They estimate the restoration will be completed by 2023, with the aim to install the Carousel of Smiles in a permanent — and prominent — location in Sandpoint.

Of the two potential locations discussed at the Dec. 16 council meeting – the parking lot adjacent to the Sand Creek Trail just southeast of the Bridge Street Bridge and the Sandpoint City Beach – The Hutchisons prefer the Beach.

“Personally, I don’t think [the Sand Creek Trail parking lot] location has the same potential to create the synergy and to have events down there as the City Beach, especially if there are plans to put a skating rink at the beach in the winter,” Reno said. “I think the carousel would feel removed from those events if it was on the other side of the bridge. I think what can happen at the beach with the carousel would be so positive. 

“That’s where I’ve dreamed about it being forever,” she added. “I think a lot of people feel that way, too. It’s a natural fit there.”

“Certainly the carousel would be a stand out at the beach,” Clay said. “You’d see this beautiful building from the highway and it would help that area shine better. It will also relate to events that will be down there [at the beach].”

Council members lauded the Hutchisons for their work on the project, and expressed excitement in helping the carousel find its permanent home.

“This is such a beautiful story, and an amazing vision,” Council President Shannon Sherman said. “I’m excited for my family and all the families in Sandpoint to be able to experience this.”

Council member Deb Ruehle agreed: “I appreciate all the time and effort and reaching out on a national level that you put into this. I think it’ll bring beautiful things to Sandpoint.”

After four years of work on the project, Clay and Reno said they’ve learned a lot about both the carousel and the community.

“This town gets behind projects and supports projects like I’ve never seen anywhere else,” Reno said. “The volunteers, the businesses, the way this community has come together to support the project has absolutely amazed me. I don’t know how to articulate it any better than that.”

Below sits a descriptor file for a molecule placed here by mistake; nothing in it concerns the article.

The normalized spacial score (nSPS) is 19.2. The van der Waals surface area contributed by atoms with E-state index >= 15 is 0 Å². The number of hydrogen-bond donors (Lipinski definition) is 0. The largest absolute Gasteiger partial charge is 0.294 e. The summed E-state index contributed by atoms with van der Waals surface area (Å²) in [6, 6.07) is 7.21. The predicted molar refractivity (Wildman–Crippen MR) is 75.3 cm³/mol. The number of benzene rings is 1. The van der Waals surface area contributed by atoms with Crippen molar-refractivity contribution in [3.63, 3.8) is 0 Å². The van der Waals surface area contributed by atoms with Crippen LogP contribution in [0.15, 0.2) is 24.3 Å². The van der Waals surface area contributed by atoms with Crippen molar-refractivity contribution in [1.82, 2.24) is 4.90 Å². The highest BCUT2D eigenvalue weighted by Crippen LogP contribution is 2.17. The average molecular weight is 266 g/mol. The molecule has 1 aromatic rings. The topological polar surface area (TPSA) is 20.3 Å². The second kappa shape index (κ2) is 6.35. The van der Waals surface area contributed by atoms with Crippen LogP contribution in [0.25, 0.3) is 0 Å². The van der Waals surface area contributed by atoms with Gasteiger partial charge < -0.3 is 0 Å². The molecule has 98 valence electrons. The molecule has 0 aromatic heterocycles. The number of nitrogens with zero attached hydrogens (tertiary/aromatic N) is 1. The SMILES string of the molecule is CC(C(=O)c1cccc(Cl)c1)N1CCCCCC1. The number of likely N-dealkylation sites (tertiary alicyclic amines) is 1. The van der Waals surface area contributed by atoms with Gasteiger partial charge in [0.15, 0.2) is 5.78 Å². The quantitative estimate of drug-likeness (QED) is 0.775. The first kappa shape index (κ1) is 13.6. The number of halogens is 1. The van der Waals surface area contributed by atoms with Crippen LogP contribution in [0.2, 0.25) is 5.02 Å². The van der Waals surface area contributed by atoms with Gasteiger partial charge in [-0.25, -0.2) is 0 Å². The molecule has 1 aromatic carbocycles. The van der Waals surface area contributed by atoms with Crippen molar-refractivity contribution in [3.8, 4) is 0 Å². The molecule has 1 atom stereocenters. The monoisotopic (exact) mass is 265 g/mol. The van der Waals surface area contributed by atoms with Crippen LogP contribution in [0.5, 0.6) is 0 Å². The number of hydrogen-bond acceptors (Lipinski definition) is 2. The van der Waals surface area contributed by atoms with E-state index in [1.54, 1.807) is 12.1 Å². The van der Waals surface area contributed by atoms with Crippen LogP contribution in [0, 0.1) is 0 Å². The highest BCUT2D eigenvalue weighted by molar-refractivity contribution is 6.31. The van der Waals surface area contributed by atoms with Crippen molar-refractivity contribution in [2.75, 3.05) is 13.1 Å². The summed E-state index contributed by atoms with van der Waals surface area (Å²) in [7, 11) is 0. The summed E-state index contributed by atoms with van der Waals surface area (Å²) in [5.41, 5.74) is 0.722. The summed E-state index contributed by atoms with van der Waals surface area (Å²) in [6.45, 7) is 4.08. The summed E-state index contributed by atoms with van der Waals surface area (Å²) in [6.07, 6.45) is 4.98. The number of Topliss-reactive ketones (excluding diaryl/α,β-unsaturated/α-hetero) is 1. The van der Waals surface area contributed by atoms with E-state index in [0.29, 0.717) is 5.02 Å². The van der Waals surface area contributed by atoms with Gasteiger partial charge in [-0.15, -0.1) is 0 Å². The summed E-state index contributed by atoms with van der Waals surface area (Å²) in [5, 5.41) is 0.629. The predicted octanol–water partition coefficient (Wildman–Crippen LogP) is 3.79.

A close-up view of Capt’n Jack’s head after reconstruction and painting.

To say the community is interested by the Carousel of Smiles is an understatement. When the Hutchisons unpacked the carousel from the trailers in 2016, an estimated 500 people showed up to take their first look at the time capsule. When the carousel was fully assembled in 2018 for the first time, more than 1,000 people gathered to see it put together. The closer the restoration project gets to completion, the more excited the Hutchisons feel for the eventual ribbon cutting — hopefully in 2023.

When the restored carousel is finally unveiled in 2023, the Hutchisons expect to have the National Carousel Association on hand, with plans in the works to bring their national convention to Sandpoint that year, though COVID-19 has thrown a wrench in the scheduling.

“The head of NCA just a couple days ago — Pat Wentzell is president — he reminded us to thoroughly document everything we’re doing because he said it’s very rare,” Clay said. “He said they don’t have very many opportunities to document original carousels like this.”

In the meantime, the Hutchisons and their volunteers are continuing the work, watching it all come together for the eventual date when their labor of love can be presented to the community for the ages.

“We said right off, the first time we did the unloading event, ‘If you love this carousel, the carousel will love you back,’” Clay said. “Some of our volunteers said they’d had a renewed purpose in life. It comes down to the smile on young kids’ faces and everything in between. We love to see that spark.”

“If you have to find one word for it, it’s ‘magic,’” Reno added. “It truly creates magic for people.”

To follow the restoration process, visit or visit their studio in Sandpoint at the Misty Mountain building on the west side of Fifth Avenue and Cedar Street.

Additional reporting by Zach Hagadone.

Gabe Gabel and Mary Day begin painting the pinto horse. Gabe and Mary were just two of dozens of volunteers who are helping restore the Carousel of Smiles.